The conventional rail alternatives did worse than everything else, including express bus service, bus rapid transit, light rail, and BART.

Even if we chop the BART projection in half, it still exceeds the two conventional rail projections by a healthy margin.

Silicon Valley Rapid Transit Corridor Major Investment Study (MIS). 2001.

Now here's the kicker -- precisely the reason I asked VTA Watch to consider the views of other financial stakeholders, like ACTIA...

On Monday, among other changes, there was an increase in conventional rail service between the following stations:
- Oakland Jack London Square
- Oakland Coliseum (direct transfer to Colisum/Oakland Airport BART Station)
- Hayward
- Fremont/Centerville
- Great America (direct transfer to Lick Mill Light Rail Station)
- San Jose (Diridon)
There are now 7 weekday round-trips, scheduled attractively.

"While the new trains will make commuting between Oakland and San Jose easier, it [sic] will not be a substitute for a planned extension of the Bay Area Rapid Transit's Fremont line, said Christine Monsen, executive director of the Alameda County Transportation Improvement Authority.

"'I would look at that as more of a Band-Aid when we really need surgery,' Monsen said. 'People that are making that commute and are desperate will take Capitol Corridor, but it doesn't provide the flexibility that we're used to (with BART).'"

"Amtrak to start more trains to San Jose". Oakland Tribune. August 28, 2006.

There are good reasons why "Caltrain Metro East" had not earned the support of public agencies.

accountablevta said...

The MIS study was done in 2001, under the full bias for BART and against everything else. A reason that BART appeared to achieve higher ridership was largely due to the unrealistic growth assumed in Downtown San Jose, where every inch of land there would be occupied by 20-story high rises.

And the new conventional line studied by the MIS doesn't even connect to the Diridon station.

Four years after the MIS, VTA came up some new (phony)assumptions that boosted the BART ridership projection despite having gone through a huge economic downturn. VTA has probably done so after a few phone calls from Gonzales or Guardino in an attempt to deceive the feds.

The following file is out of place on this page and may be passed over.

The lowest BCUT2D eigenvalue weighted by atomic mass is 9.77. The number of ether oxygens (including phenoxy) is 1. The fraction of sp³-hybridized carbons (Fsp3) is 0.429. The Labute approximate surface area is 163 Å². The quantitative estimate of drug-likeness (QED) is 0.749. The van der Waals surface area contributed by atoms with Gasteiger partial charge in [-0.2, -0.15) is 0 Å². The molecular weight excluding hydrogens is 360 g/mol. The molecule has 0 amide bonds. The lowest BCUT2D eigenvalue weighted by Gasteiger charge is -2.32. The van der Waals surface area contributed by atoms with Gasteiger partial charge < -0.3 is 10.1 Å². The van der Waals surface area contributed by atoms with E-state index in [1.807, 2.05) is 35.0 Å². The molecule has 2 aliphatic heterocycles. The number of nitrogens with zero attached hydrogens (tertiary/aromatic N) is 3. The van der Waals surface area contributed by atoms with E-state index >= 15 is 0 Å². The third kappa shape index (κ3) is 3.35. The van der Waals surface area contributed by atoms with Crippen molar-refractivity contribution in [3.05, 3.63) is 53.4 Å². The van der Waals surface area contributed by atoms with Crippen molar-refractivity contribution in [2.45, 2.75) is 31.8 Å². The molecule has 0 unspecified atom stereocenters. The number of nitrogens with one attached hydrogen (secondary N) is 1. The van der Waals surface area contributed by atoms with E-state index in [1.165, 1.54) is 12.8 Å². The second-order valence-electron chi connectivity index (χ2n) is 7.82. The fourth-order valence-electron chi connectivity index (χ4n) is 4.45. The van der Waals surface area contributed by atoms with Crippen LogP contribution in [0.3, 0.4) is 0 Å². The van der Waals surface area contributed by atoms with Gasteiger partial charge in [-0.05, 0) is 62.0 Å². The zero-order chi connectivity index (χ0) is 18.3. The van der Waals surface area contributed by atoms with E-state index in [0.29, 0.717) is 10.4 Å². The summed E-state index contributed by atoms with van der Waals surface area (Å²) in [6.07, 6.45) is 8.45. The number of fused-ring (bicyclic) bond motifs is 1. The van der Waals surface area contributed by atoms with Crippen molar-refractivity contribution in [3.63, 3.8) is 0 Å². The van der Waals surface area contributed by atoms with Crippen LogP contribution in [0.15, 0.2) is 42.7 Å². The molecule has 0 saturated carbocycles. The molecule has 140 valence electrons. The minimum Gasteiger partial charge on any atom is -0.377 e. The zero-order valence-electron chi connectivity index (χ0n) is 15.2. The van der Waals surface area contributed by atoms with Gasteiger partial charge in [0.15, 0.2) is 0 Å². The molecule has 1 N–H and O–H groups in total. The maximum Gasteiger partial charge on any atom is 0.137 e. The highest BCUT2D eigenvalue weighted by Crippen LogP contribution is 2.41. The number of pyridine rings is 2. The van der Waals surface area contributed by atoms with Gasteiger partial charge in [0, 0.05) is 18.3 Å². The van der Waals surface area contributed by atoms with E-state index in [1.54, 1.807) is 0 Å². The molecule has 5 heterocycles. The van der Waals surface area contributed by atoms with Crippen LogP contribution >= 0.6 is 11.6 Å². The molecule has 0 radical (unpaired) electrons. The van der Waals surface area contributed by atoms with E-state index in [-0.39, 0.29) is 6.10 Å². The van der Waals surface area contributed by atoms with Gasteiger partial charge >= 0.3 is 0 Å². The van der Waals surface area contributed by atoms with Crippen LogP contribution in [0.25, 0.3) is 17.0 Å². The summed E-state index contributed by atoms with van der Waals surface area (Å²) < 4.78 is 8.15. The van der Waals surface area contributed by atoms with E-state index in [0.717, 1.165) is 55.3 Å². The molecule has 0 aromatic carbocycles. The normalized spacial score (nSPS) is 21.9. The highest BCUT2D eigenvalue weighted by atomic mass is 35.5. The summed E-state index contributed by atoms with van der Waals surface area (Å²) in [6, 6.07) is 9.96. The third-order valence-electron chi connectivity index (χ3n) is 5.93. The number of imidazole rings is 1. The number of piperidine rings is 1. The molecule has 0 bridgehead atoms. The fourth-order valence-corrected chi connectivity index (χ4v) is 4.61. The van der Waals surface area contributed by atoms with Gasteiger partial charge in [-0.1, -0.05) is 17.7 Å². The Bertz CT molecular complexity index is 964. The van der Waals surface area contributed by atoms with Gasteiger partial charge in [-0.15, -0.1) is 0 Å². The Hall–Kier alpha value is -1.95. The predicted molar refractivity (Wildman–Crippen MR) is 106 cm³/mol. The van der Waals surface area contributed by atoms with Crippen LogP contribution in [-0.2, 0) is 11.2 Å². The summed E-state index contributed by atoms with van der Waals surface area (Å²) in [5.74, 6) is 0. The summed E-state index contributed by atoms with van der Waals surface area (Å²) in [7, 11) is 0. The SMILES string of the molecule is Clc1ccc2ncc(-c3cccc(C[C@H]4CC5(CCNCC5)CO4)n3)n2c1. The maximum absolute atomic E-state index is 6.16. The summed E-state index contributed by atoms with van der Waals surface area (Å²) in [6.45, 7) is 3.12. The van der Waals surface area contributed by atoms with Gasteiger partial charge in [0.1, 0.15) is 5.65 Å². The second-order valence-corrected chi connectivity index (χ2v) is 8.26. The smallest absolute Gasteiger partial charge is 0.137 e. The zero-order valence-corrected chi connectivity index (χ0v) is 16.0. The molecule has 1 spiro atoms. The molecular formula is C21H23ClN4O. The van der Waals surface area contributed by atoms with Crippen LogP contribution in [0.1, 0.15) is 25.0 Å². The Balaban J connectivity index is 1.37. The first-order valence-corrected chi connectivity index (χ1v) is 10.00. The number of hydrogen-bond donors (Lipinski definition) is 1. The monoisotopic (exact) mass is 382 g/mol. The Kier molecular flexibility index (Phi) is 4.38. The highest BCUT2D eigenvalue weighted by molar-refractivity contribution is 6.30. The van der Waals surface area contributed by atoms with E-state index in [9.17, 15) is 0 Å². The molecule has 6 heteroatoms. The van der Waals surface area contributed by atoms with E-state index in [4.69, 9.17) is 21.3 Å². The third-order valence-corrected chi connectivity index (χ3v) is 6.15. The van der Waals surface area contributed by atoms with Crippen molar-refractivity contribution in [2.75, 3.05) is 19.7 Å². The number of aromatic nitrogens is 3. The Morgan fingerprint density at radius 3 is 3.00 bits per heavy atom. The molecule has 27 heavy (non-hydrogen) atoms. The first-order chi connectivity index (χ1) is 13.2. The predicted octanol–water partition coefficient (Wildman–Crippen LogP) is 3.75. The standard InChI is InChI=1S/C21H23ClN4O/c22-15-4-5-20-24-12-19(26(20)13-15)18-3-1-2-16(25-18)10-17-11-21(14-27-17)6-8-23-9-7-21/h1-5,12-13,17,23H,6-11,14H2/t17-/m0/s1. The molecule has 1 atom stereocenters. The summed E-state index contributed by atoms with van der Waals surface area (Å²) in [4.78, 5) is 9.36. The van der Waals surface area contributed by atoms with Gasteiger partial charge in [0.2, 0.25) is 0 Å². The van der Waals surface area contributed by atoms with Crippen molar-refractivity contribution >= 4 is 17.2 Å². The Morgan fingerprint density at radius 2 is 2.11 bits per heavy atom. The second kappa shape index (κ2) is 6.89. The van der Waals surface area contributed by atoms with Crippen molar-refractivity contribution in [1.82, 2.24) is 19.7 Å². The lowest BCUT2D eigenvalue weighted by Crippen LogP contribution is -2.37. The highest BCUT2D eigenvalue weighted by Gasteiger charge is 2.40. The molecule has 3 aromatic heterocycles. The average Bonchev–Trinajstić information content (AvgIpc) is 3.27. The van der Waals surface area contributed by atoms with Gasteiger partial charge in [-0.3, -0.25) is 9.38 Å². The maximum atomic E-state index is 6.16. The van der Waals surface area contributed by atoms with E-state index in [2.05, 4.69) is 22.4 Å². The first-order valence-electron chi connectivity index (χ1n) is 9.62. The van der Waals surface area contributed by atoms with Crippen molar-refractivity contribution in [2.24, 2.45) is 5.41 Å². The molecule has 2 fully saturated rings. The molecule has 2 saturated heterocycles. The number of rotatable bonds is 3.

Caltrain Metro East is neither of these proposals, and VTA was never fair. VTA can always come up with some short-changed scenarios that supposely reflect what non-BART rail advocates wanted, but actually it is more like putting words in their mouths. VTA could be fair, but it doesn't want to be fair.

In regards to the new Capitol Corridor and Amtrak trains, it is obviously isn't enough. It is a band-aid, but the surgery suggested (BART) will do more harm than good. The Warms Springs extension, which is supposed to be funded by the Alameda County, has been short of funds for many years and has not been able to justify the project on its own merit.

The worst part of the Warm Springs Extension is that it relies on the operating surplus generated from the SFO BART Extension, which has never happened. No wonder why some BART supporters are against non-BART rail improvements so much. They need those monies to backfill the surplus.

Anonymous said...

The 60 to 80-train ACE-style option -- the more favorable of the conventional rail alternatives -- did include service to San Jose Diridon Station. Projected weekday ridership in 2025 was 27,500. This would be very respectable for a conventional rail service with relatively poor station locations (we've been through that before: Alameda County's conventional rail stations are farther from the action than its BART stations) and a branch to an outlying, low-density, non-transit-friendly area (San Joaquin County).